In praise of three notable N.H. educators

New Hampshire is lucky to have many distinguished educators who contribute every day to the enrichment of students, from pre-kindergarten through graduate and professional degrees. Three New Hampshire educational leaders of note have come to the public attention recently for various reasons, all of them important, locally and nationally. Thomas C. Galligan is president of Colby-Sawyer College. Before that, he was dean of the University of Tennessee Law School and prior to that a distinguished professor of law, specializing in accident law and maritime liability law. In the past months since the terrible oil well rupture in the Gulf of Mexico, Galligan has been called on by the Congress to testify concerning liability issues. In doing so, he has pointed out how antiquated a system maritime liability law is and how seemingly unjust it is.Specifically, the damages plaintiffs can receive on land in the event of injury, wrongful death and other maladies is different when the accidents occur at sea. For example, there are significant limitations on pain, suffering and spousal rights for maritime accidents that do not apply on land. Galligan said the law should be changed if it is to be fair and just. Galligan’s testimony has been publicized widely and he has been quoted regularly in The New York Times, The Wall Street Journal and other publications. He also has appeared on business programs on television and radio.At Colby-Sawyer, Galligan’s accomplishments include bringing in record numbers of students, energizing the campus with spirit and optimism and providing strong leadership. He has served as co-chair of the state Civics Education Task Force, which has been looking at the need for enriched civics education in New Hampshire schools. The task force is notable for the participation on it of retired U.S. Supreme Court Justice David Souter. The other co-chair of the task force is John Hutson, president and dean of the Franklin Pierce Law Center, who recently announced that he would retire from that position at the end of the next academic year.Hutson has received great national attention and brought credit to his institution through his expertise in military law, especially as it relates to the prisoners held at Guantanamo accused of terrorism. He had served as the Navy Judge Advocate General before joining Pierce Law. As such, Admiral Hutson commanded all of the lawyers in the Navy, and his comments on Guantanamo have been instructive, thoughtful and wise.Back at home, Hutson also has contributed greatly to the progress of his institution, leading the effort in discussions with the University of New Hampshire that resulted in an affiliation of the two institutions, which will be known as the University of New Hampshire Law School before too long. It’s hoped this accomplishment will contribute greatly to both UNH and Franklin Pierce Law, which now will have an affiliated research university with which to offer joint programs in science, intellectual property, business and other areas.Hopefully, upon his retirement, John Hutson will stay in New Hampshire and continue to contribute here. Finally, Dr. Richard Gustafson, chancellor of the Community College System of New Hampshire, recently completed the transition of that system from a state agency to a quasi-governmental corporation with an independent board of trustees and governance system much like the University System of New Hampshire. Gustafson guided the transition with typical calm, measured leadership.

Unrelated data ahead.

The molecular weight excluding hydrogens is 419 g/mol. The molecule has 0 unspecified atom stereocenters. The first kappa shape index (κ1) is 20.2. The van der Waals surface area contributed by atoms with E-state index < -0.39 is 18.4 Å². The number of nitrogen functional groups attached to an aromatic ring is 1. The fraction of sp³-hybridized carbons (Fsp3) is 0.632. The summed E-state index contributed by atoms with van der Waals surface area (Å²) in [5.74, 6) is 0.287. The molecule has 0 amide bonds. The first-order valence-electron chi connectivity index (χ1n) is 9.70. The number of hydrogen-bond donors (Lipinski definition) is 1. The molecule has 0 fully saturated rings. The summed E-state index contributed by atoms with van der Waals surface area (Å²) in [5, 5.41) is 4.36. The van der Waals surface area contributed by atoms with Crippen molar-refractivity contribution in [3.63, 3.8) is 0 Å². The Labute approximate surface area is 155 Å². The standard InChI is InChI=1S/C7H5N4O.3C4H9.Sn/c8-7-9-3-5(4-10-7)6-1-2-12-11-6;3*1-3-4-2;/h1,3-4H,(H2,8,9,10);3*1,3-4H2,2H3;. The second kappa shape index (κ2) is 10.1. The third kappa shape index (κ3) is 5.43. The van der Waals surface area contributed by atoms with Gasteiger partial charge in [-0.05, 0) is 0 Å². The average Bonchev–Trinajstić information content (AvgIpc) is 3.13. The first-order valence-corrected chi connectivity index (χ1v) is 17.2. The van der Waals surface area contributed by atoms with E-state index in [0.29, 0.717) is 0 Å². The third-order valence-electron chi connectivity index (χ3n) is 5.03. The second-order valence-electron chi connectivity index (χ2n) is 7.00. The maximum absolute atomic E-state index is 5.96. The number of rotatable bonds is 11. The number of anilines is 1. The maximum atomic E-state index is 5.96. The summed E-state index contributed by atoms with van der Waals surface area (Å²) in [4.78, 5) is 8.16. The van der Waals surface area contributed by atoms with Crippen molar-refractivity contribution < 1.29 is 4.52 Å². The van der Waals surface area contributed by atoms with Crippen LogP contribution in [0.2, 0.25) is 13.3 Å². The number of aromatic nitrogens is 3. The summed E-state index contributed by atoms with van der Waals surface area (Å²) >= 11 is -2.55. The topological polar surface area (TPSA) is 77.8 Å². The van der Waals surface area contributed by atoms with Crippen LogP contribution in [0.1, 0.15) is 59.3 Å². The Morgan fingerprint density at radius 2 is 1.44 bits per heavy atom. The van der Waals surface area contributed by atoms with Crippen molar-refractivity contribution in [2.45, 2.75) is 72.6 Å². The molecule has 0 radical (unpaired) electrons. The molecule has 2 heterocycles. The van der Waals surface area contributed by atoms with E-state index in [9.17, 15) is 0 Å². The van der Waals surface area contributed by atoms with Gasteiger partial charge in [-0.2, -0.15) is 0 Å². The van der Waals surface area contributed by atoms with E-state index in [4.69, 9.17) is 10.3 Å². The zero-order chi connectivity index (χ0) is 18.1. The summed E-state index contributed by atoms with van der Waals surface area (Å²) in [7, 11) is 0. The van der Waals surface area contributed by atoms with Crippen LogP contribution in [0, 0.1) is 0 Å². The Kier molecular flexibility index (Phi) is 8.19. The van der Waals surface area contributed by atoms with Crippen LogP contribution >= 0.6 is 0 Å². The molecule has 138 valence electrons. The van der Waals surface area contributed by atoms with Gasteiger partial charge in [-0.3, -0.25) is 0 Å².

Community colleges contribute greatly to education as the delivery system of higher education changes. Gustafson recognized that need and has continued to upgrade the offerings of the system. In doing so, he has contributed again to making New Hampshire education better and to helping us follow national trends in making higher education accessible.

Prior to the joining the community college system, Gustafson says he “flunked retirement.” He stepped down as president of Southern New Hampshire University after 16 years of distinguished service there, during which he led that institution from college to university status, enriched its programs, strengthened its finances and its visibility as one of the major educational institutions in New Hampshire.

Before that, he served as academic vice president at Keene State College.

Gustafson is looking at another retirement from this job when a replacement can be found, although no one who knows him thinks that he will fade away from contributing to education in New Hampshire.
Brad Cook is a shareholder in the Manchester law firm of Sheehan Phinney Bass + Green and heads its government relations and estate planning groups. He also serves as secretary of the Business and Industry Association of New Hampshire.